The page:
By the end of the regular season, the Phillies secured the number one spot in the NL Wild Card round and were headed to the postseason for the second year in a row.
Fall from grace
The Phillies had the upper hand heading into the playoffs. In the first round they swept the Miami Marlins in the Wild Card series, winning two games back-to-back.
Next, they faced the Atlanta Braves, the top-seeded team in the National League and the odds on favorite to win the World Series. The Braves sported the most talented roster in baseball, finishing with a league-high 104 regular season wins.
The Phillies love being underdogs and responded by dominating the Braves for the second year in a row. The baseball world watched in shock as the heavily-favored Braves team unraveled at the seams.
The 2023 Braves were the third team in MLB history to hit 300 home runs in a season, but the Phillies outhomered the Braves 11-3 in the series, and their six home runs in the Game 3 victory equaled a playoff record. Harper, with two of those home runs, made playoff history for the second year with an epic showing and an infamous staredown at adversary Orlando Arcia that will be remembered years to come.
The Phils clinched the series 3-1 to move on to the NLCS. After knocking out the league favorite, everything for the Phils should have been downhill from there, right? Not quite.
The Phillies’ opponent in the NLCS was the surprising Arizona Diamondbacks. The Diamondbacks were a young upstart team who swept both the Brewers and the heavily favored Dodgers. They were the only obstacle standing in the way of another World Series showing.
The Phils took an early lead in the series 2-0, overpowering the Diamondbacks in Game 2 with a 10-run win. The series appeared to be in hand until they inexplicably dropped the next two games, losing Game 3 on a ninth inning walk-off and Game 4 due to pitcher Craig Kimbrel’s implosion.
The Phillies bounced back to win Game 5 to put them up 3-2 in the series, one win away from a World Series return. But what came next will be remembered as one of the most epic collapses in Phillies sports history.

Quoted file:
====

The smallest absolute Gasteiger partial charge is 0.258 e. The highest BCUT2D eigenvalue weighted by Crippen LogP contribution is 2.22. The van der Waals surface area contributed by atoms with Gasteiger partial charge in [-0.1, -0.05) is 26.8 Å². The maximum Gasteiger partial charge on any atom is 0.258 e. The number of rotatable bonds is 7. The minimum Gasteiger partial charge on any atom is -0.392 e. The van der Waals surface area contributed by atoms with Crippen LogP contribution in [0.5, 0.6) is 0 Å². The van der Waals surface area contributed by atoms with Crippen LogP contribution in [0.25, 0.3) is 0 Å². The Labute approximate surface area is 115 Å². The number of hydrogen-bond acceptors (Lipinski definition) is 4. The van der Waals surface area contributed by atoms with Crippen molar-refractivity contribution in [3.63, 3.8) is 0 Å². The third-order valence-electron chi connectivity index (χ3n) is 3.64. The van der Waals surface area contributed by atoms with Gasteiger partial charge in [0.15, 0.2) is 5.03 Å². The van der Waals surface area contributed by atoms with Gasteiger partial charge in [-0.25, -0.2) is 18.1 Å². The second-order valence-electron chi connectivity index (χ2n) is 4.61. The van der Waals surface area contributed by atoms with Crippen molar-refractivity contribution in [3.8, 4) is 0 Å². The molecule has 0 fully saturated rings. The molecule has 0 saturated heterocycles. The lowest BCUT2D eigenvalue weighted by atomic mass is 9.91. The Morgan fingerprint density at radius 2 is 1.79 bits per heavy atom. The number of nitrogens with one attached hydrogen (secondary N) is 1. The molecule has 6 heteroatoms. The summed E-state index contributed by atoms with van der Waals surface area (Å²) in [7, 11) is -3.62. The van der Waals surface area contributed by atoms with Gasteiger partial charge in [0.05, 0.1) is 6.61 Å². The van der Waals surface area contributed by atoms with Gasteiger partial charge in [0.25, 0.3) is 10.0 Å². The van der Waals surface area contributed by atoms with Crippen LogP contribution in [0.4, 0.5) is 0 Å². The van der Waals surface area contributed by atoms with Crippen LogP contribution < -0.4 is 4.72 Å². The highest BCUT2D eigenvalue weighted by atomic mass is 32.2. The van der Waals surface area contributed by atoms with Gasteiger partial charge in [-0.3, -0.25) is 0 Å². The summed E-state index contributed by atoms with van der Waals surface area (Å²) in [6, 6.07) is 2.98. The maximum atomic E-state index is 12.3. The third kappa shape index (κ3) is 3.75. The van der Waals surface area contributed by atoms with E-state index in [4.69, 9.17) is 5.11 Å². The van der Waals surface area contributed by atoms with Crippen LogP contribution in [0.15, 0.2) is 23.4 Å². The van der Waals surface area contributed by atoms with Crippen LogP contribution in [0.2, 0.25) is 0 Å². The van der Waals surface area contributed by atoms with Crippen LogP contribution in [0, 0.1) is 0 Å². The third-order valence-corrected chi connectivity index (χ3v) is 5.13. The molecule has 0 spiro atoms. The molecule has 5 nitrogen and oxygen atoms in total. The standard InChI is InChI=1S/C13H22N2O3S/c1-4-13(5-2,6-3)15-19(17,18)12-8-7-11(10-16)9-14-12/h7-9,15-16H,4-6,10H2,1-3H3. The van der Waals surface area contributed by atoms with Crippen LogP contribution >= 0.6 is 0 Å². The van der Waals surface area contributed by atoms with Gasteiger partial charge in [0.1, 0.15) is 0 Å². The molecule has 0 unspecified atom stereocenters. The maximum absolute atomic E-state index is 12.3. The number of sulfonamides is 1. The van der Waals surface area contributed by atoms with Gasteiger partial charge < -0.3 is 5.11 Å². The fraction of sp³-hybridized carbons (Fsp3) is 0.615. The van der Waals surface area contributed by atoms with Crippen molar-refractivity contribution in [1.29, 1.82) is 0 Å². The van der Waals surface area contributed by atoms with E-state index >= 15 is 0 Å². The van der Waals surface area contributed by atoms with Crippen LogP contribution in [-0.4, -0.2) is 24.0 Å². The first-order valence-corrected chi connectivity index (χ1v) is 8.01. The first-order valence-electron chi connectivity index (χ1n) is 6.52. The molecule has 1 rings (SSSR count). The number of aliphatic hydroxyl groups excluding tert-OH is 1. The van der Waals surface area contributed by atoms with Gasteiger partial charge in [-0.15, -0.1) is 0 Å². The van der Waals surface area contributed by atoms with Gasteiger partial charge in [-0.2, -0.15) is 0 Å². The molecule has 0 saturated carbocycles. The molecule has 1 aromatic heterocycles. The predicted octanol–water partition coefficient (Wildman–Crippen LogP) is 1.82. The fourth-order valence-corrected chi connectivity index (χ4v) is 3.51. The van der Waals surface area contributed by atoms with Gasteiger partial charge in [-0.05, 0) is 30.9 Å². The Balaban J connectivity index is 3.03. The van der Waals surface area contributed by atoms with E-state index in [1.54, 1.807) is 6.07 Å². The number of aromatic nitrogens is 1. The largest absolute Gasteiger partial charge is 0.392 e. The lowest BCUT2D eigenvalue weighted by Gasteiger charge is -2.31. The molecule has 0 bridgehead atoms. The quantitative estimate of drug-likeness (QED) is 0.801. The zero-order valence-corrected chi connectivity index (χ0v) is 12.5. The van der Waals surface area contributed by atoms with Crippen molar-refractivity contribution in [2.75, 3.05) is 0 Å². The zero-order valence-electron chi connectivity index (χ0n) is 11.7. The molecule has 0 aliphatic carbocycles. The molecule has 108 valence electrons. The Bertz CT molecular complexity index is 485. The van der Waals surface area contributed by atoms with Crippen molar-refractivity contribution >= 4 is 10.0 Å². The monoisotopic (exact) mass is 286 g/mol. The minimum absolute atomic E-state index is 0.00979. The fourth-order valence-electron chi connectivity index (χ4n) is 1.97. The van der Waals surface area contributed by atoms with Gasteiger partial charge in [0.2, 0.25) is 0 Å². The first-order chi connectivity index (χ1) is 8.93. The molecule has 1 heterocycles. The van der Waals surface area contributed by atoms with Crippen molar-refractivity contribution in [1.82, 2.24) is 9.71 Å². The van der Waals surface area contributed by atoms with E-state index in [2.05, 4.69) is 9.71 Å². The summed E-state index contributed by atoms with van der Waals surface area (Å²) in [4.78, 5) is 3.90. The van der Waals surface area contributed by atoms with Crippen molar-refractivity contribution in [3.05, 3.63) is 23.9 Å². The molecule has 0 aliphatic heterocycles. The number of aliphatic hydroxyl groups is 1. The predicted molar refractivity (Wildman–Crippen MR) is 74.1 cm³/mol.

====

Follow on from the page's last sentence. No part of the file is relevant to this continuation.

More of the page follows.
With Games 6 and 7 at home, the Phillies had the upper hand. Instead of capitalizing on this advantage, the bats went dead at the most untimely and crucial part of the season. The Phils scored only three runs in the last two games, reenergizing the Diamondbacks. The collapse sent them packing with a gut-wrenching NLCS exit.
Though the season didn’t end as expected with a parade down Broad Street and everyone singing to “Dancing on My Own,” the Phillies are forced to look towards next season where they have some big off-season decisions looming.
The main topic of conversation will be the team’s upcoming free agents, pitcher Aaron Nola and first baseman Rhys Hoskins.
Though their futures remain uncertain, the Phillies are determined to regroup and prepare for seasons to come. The Phillies still have their mainstays under contract for next season including Harper, Wheeler, Turner, Schwarber, Realmuto and Castellanos. The youngsters are coming back as well. But there will inevitably be changes and Phillies fans eagerly await the reshaped roster.
Philly fans are no stranger to heartbreak and the painful reality of disappointment, but even with another punch to the gut, they continue to find joy in the journey and hope that just maybe, next year will be the year the Phillies bring home the coveted Commissioner’s Trophy.